29 Mar BLOG: Why I’m Not Using DC’s Public Matching Program
Hello — I hope everyone is staying safe and healthy during this global health crisis. Although politics is the last thing on many people’s minds, I am reminded how important our local leaders are as we navigate this crisis and work to stimulate a robust recovery for our residents and small businesses hurting the most. Because trust in our elected leaders is of the utmost importance to me, I wanted to take a moment to explain why I am not using the Fair Elections Program.
To be clear, I supported the Fair Elections program at its inception and I continue to support it today. In fact, I think that it should be expanded to include childcare expenses so that more parents and women can have the resources they need to get involved in politics. The reason I have declined the public matching program from the District is simple: I entered the race late, and there wasn’t enough time to raise sufficient funds through this option.
Let me explain. The Fair Elections program was established in 2018 to provide 5 to 1 matching for candidates who cap their individual campaign contributions at $50. For example, if a candidate is given $50, the D.C. government provides $250 to that candidate. I believe deeply that we need to get money and private interests out of politics. I decided to get into this race after Jack Evans announced he was running again for the same seat from which he resigned one week before to avoid a unanimous and unprecedented expulsion following numerous ethics violations. I was outraged at the flagrant disregard for the rule of law and disrespect for the rest of our Council. I knew I was the most qualified candidate to represent my neighbors and the best person to help bring integrity back to the Ward 2 Council seat; however, my opponents had been raising money for over six months before I announced my candidacy.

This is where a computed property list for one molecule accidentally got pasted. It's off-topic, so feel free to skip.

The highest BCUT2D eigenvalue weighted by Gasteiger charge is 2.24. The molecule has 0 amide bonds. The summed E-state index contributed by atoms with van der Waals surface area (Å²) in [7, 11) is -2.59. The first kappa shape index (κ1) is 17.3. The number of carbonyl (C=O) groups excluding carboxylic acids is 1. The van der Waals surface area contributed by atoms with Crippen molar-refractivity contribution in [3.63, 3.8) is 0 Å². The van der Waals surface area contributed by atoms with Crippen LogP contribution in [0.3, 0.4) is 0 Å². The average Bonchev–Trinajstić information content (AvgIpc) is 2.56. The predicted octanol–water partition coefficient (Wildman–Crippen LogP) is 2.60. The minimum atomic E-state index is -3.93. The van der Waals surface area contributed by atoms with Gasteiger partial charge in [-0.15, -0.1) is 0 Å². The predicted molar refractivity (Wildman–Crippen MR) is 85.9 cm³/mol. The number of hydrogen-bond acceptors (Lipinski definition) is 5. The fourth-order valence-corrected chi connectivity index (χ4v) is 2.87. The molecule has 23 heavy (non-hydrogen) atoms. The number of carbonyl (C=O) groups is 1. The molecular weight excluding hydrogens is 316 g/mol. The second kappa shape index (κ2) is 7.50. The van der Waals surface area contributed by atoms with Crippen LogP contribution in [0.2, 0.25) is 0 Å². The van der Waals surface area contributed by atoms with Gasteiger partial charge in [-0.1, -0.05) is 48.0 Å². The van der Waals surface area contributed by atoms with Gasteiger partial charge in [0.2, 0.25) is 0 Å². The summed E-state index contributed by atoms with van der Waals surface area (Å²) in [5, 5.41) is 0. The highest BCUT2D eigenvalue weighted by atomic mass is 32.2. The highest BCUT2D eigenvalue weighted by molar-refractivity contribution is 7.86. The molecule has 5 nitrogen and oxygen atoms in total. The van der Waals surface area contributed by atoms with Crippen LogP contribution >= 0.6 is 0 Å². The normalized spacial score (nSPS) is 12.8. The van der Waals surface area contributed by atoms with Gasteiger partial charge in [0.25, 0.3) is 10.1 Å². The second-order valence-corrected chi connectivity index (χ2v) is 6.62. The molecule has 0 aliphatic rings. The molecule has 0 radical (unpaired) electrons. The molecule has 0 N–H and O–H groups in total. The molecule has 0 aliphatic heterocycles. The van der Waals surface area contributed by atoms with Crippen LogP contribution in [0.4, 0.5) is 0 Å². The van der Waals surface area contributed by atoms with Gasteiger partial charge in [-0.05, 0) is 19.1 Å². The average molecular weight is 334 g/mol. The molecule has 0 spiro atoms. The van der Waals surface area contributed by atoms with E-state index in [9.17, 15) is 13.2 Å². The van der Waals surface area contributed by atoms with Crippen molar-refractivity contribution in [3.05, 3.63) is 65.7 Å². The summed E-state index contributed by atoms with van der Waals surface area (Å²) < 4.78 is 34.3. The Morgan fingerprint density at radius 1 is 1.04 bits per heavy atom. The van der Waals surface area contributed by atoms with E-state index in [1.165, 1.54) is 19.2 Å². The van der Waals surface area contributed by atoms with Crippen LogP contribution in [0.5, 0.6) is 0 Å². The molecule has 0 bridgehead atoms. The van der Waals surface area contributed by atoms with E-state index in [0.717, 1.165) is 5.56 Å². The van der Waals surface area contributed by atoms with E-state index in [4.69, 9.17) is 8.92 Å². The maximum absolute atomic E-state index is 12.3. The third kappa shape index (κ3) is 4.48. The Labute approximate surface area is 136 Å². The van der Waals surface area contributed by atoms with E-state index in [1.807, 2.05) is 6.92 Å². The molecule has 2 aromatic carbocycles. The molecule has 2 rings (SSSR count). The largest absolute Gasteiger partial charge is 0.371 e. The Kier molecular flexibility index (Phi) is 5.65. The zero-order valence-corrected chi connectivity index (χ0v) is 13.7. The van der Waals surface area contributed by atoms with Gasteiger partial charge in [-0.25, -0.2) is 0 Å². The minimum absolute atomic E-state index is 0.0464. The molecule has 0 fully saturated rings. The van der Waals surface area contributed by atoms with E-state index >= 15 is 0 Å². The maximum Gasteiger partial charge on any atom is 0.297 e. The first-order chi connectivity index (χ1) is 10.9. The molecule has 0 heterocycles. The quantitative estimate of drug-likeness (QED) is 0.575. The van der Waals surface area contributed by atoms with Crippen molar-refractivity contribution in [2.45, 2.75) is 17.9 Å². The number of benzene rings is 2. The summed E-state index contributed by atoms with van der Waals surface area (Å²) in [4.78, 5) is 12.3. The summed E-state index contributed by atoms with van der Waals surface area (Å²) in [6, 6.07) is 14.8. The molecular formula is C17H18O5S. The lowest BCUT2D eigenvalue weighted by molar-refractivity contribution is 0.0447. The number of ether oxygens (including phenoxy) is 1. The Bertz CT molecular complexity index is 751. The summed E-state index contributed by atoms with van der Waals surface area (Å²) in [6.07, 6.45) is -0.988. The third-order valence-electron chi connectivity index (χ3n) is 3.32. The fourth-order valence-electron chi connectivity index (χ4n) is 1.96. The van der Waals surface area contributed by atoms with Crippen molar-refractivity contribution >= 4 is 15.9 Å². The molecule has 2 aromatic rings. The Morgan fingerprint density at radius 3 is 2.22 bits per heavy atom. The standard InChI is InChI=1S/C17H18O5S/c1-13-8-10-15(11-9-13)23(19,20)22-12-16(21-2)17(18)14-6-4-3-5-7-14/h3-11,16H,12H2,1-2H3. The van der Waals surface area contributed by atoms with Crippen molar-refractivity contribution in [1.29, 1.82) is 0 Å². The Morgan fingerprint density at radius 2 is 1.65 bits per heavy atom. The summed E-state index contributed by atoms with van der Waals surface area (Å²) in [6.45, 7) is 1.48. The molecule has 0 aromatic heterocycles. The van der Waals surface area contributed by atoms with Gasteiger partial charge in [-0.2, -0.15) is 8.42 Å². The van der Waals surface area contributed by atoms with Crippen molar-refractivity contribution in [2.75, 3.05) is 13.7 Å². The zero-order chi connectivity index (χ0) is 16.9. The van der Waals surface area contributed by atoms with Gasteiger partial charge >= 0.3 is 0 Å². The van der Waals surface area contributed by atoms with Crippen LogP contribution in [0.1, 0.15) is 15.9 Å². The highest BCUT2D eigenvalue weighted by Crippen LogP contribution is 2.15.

In order to be competitive, I simply did not have time to raise sufficient funding for my campaign in $50 increments. The Fair Elections Program does not provide matching funds until you meet a certain threshold of donors, and given the tight timeline of this race, there was simply not time. If I ever ran for office again, I would absolutely use the Fair Elections Program.
As an indication that the program is working, some of my fellow candidates will end up having significantly more money in the bank than our campaign despite not having raised as much from individual donors. This is fair. It demonstrates that our public financing programs make sure that money is not a barrier to meaningfully run or compete for a seat. I bring this up only to dispel the notion that having access to traditional money will give me a leg up — in fact, it will allow me to raise much less money than the other candidates in the field. Contributors to my campaign are limited to $500 maximums for my primary and special election campaigns. But, given the time frame of my campaign, traditional financing was my only option to be competitive in this race.